15 thoughts on “Wordless Wednesday #84”

  1. The immediate feeling this gave me was a flashed memory of Gustav Dore’s illustrations for the Ancient Mariner. Chill grey mystery. A fascinating treatment of what I am sure was an equally powerful shot in colour! I love how what are surely (?) reflections become instead what seems to be an outline of under water shapes. So intriguing. Packs a powerful psychological whump!

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    1. I have to say, Barbara, that I didn’t think it was a very inspiring shot in the original. It was a dull day and a dull background of rocks and spruce trees. But I’m glad it invoked all this in its tinkered with version!

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  2. I’m guessing this is some clever manipulation of an ice berg shot, but that’s only because I know where you live. (; The beauty of that illusion aside… having no info to go on, I’d most certainly see it as an abstract done in silver and/or tin. I’ll bet this is gorgeous blown up and framed. As it should be.

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  3. Fab shot and post processing here, Elizabeth. Keeping the image in monotone creates an ‘edginess’ that speaks to both the awesome beauty of the ice berg, but enhances the sense of danger associated with it. Lovely, absolutely love. Hope this gets matted and framed and hung in a favourite place. It should be on the wall!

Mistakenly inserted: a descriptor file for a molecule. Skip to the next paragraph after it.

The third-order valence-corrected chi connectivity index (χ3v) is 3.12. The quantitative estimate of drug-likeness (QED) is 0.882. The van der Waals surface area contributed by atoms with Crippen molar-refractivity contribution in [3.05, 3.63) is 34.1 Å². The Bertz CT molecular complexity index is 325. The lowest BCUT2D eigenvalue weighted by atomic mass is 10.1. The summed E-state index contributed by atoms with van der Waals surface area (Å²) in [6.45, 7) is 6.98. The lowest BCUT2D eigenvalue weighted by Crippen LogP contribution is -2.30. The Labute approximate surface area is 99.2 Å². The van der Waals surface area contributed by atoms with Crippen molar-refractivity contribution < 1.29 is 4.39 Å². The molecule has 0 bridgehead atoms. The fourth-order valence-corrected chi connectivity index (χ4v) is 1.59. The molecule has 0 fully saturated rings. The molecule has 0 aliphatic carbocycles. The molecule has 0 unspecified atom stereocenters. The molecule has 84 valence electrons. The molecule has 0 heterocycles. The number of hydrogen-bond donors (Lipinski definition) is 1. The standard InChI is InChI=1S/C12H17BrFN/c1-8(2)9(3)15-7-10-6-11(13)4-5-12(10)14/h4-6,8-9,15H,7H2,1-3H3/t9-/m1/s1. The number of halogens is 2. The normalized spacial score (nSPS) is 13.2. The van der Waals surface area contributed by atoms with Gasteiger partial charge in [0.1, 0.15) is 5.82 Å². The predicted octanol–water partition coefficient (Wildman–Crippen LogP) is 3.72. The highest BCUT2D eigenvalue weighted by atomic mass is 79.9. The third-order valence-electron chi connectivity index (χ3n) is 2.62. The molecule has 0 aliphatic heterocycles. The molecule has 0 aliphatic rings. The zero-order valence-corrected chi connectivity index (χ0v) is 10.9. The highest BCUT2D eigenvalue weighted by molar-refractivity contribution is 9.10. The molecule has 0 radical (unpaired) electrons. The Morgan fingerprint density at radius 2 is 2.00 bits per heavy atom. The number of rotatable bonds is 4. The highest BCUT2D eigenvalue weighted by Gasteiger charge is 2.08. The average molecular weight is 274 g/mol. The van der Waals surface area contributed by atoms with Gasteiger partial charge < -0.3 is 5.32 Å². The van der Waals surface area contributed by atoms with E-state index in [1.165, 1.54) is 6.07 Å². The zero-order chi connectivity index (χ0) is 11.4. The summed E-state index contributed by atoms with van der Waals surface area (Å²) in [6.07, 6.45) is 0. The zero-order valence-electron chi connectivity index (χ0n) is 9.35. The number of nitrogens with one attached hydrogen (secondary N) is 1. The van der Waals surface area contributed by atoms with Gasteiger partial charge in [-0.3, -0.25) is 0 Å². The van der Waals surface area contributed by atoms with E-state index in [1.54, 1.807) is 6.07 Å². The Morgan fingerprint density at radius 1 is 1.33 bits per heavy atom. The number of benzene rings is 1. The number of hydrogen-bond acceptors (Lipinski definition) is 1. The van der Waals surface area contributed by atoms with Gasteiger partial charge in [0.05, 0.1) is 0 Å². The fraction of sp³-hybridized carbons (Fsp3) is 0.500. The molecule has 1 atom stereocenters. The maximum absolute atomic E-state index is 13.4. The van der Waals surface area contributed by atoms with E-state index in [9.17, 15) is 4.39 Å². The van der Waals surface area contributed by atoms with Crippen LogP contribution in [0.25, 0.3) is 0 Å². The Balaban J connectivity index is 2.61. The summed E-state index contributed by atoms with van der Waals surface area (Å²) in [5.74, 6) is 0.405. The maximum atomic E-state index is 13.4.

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    1. Thank you, Cheryl – the credit is due to the iceberg itself, and samsung’s paper artist processing app.

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  4. Such a creative treatment. I agree with the others — the greys give it a mysterious old-world feel, as if it’s illustrating a story about an impending ocean disaster or mystery. By eliminating colour, you encourage the viewer to focus on the shapes and shades and the tantalizing reflection. As in Barbara’s mostly monochrome shot this week, and Cheryl’s b&w, the focus here is on composition and shapes. Intriguing. I’d love to see the original iceberg shot to compare.

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    1. Thank you, Allyson. The original was almost monochrome too, because of the fog, but not quite. Maybe it’s more dramatic this way.

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  5. Oh my, I’m quite speechless with the beauty of this, Elizabeth. Your treatment of the scene gives it an ephemeral quality that leaves the viewer wondering exactly what she is viewing – I am guessing ice bergs?

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    1. Such kind comments from all of you! It didn’t occur to me that it might not be obvious it was an iceberg – interesting!

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